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The Chant on the Dog's Grave

Date:Monday, February 19, 2001, 22:29
Corrections to my previous post in this thread :

For "Slaves" read "Slavs" no insult intended, genuine typo -- sorry!
(sounds like 1066 And All That, 'for sausages read hostages ...')

The Saprutum word "dabratam" shouldn't have been translated as
'inscription' as no writing need be involved. It means something
composed out of words, "citation" is the nearest English equivalent I
can think of, so fixated are we on writing these days!

Thinking about this, it's surely possible that the song antedates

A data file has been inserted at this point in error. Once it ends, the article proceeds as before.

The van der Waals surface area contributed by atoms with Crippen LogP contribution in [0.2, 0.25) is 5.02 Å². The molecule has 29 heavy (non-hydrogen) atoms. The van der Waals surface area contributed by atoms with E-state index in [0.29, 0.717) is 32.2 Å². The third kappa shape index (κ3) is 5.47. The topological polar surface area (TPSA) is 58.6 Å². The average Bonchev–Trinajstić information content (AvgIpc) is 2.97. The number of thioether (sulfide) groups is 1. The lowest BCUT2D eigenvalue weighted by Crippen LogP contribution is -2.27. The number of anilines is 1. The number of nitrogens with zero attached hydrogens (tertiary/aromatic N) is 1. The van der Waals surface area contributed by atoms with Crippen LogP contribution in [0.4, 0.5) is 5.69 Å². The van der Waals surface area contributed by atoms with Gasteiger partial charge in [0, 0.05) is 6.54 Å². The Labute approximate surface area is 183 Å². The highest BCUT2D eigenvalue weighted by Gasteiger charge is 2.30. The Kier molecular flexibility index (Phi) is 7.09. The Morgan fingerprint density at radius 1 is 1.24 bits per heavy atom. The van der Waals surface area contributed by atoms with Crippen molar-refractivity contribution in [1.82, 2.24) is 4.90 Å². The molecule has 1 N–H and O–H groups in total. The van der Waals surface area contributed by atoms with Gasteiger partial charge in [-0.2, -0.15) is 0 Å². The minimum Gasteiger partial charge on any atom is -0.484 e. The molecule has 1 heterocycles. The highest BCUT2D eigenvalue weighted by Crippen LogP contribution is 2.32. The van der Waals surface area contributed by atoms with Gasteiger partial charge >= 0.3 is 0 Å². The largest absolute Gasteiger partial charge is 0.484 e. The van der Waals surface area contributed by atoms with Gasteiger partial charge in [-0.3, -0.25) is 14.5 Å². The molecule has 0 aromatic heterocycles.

writing (or at least widespread literacy) as it might originally have
referred not to a written epitaph, but to a poem or oration recited
over the grave (cf. the end of Beowulf for example). In a relatively
non-literate society, a well composed elegy can echo down the
generations and endure far beyond the legible lifetime of a mere

So could the Dog's Grave have begun as a spoof on the sort of poems
composed in praise of fallen heros? Someone perhaps who died raiding
cattle (meat) from the neighbouring clann?

Partly tongue-ino-cheek, but many a true word is spoken in jest.